Salisbury music series rings in 30th year

SALISBURY — For 30 years now, the Point CounterPoint chamber music camp on Lake Dunmore and the nearby Salisbury Congregational Church have played a sweet symphony together.
The musical relationship began back in 1979, when the Salisbury church was preparing to mark its 175th birthday. Then-pastor Wayne Holsman secured a $500 grant that the congregation decided to use for a celebratory performance series.
Longtime parishioner Glenn Andres recalled the performance preparations coincided quite fortuitously with a request from Point CounterPoint to use the church facilities for occasional music recitals and performances. Knowing Point CounterPoint attracts talented faculty performers from far and wide, church leaders decided to pitch a quid pro quo.
“If you perform, we’d be happy to have you use (the church) for your recitals,” Andres recalled.
And perform they did, to the pleasure of scores of spectators of all ages and backgrounds who attended the concerts. It was a 175-year anniversary event that spectators didn’t want to end.
“Everything came together so well that summer, people said, ‘Wouldn’t it be nice to have it continue?’” Andres said.
Such a scenario seemed problematic, at first, because the congregation had no funds to underwrite an annual free concert series. Undaunted, parishioners — led by Andres — proceeded to reach out to regional and local talent to make the concerts an annual series. Thus was born the Salisbury Summer Performance Series, which this year will feature six musical events, including two delivered by Point CounterPoint musicians, as well as a broader range of music that includes a unique pairing of piano and literature as well as lively Franco-Canadian music.
It kicks off on Friday, July 3, at 7:30 p.m. with the faculty ensemble from Point CounterPoint playing Beethoven’s string trio in G major, Kodaly’s duo for violin and cello, and Mendelssohn’s piano trio in D minor.
“It’s our little miracle, and as long as the miracle works, we’ll keep doing it,” Andres said.
Miraculous may not be too grandiose a word to use in describing how Andres and company have been able to keep the series going with such great talent on such a modest budget.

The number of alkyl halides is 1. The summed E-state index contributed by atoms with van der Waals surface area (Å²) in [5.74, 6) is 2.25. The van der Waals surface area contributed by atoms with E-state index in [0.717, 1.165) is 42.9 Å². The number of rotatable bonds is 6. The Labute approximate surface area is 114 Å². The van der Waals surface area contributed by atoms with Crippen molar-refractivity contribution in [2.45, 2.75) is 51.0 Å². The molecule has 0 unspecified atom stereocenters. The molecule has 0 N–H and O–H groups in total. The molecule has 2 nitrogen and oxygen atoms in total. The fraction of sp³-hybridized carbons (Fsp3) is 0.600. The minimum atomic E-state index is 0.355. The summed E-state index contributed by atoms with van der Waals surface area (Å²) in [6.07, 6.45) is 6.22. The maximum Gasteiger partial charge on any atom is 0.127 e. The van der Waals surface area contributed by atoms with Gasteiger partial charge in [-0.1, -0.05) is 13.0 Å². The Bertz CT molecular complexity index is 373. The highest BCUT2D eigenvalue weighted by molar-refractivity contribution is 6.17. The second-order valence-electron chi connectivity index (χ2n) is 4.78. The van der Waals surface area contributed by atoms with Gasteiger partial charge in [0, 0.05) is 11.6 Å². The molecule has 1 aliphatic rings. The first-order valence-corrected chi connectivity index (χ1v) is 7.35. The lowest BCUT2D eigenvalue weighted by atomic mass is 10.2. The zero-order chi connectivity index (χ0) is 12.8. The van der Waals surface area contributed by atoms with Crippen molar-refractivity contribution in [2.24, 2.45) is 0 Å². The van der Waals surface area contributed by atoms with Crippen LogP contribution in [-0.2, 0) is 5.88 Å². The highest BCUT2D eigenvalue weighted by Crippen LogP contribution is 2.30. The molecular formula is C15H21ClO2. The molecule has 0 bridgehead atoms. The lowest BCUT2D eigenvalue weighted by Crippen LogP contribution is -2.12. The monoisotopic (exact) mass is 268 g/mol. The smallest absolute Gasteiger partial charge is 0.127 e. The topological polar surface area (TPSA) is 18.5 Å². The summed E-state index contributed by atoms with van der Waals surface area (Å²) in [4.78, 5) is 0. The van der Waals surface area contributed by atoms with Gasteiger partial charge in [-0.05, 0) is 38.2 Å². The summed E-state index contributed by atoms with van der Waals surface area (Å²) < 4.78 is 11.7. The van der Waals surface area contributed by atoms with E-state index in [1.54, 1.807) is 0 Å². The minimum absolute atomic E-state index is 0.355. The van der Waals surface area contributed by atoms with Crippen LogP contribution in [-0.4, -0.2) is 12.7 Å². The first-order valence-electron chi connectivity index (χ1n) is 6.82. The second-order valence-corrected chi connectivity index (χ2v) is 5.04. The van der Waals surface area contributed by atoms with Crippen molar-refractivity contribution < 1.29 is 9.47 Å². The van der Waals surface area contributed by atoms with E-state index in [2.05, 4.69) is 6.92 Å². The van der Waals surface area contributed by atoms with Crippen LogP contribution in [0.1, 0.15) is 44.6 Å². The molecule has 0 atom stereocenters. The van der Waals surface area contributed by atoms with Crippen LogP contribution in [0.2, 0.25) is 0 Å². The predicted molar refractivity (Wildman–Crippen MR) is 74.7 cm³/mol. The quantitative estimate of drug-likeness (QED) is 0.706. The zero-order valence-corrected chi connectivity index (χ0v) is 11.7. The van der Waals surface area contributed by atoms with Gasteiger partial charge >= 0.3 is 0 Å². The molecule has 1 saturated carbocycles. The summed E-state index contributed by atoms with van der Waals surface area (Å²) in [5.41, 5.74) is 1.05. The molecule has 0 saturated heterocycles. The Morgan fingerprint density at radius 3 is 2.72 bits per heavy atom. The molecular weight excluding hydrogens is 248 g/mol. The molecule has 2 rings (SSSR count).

“The whole thing survives on generosity,” Andres said, adding, “We live in an area with a lot of talented performers and they love the acoustics (of the church).”
Year after year, Point CounterPoint faculty have loaned their talents — as well as a baby grand piano — to the Summer Series. Accomplished musicians Emory and Diana Fanning, the Green Mountain Horn Club, the Shrewsbury Wind Quintet, gospel singer François Clemmons, the late cellist Elsa Hilger of the Philadelphia Orchestra, the folk group Atlantic Crossing and the Maiden Vermont chorus have all performed at the Summer Series. The series recently hosted a world premiere of a musical piece written by Addison County-based composer Jorge Martin and performed by acclaimed musicians Dieuwke Davydov and Diana Fanning. The Middlebury Community Players also used to take to the stage with performances of plays they had staged at Middlebury’s Festival on-the-Green.
But perhaps the Summer Series’ biggest annual “get” has been a performance ensemble from the Vermont Symphony Orchestra. That appearance is made possible by a donation from an anonymous benefactor.
Yes, the Summer Series has come a long way from its humble beginnings, when the congregation would patch together banquet tables to fashion a makeshift performance stage.
The church, with a current flock of around 50, can comfortably seat 150. Some of the Summer Series performances have drawn as many as 195 people.
“We have had people coming (to the performances) for all 30 years,” Andres said, noting the folks visit from as far north as Shelburne and as far south as Rutland.
And thankfully, spectators have made enough in donations to sustain the series through the years. Of course, the musicians in most cases waive their usual fee.
Jenny Beck, director of Point CounterPoint, said faculty and students have felt very fortunate to have use of the Salisbury Congregational Church in a relationship only briefly suspended in 2007, when the camp closed for sale to new owners. The venue provides space not only for practicing but also for three session-ending student recitals that are attended by many parents.
“It’s critical,” she said of the space. “Without it, I’m not sure where we would go.”
Faculty, as has been the custom, will share their talents for two concerts in this year’s series. In addition to this Friday’s performance by the Point CounterPoint faculty, a second chamber concert by Point CounterPoint will be staged July 17. In addition, the piano and cello music of the Davydov-Fanning Duo is on the bill for July 10; July 24 will feature “Piano Stories,” famous short stories narrated by Ethan Bowen with classical piano accompaniment by Larry Hamberlin; July 31 will have lively folk music of Atlantic Crossing; and this year’s series wraps up Aug. 3 with a string and flute trio from the Vermont Symphony Orchestra.
Andres said that aside from enjoying great music, spectators are able to get a glimpse of a very lovely and historic church.
“This concert series is one way to let people know we are still alive,” he said of the congregation.
Salisbury’s 30th Summer Series
Fridays at 7:30 p.m.
Congregational Church
July 3 Faculty ensemble of the Point CounterPoint Music Camp perform Beethoven, Kodaly and Mendelssohn
July 10 Davydov-Fanning Duo perform piano and cello music
July 17 Point CounterPoint play Haydn, Beethoven and Shostakovich
July 24 “Piano Stories,” short stories narrated by Ethan Bowen with classical piano accompaniment by Larry Hamberlin
July 31 Atlantic Crossing plays lively folk music
Aug. 3 Vermont Symphony Orchestra string and flute trio

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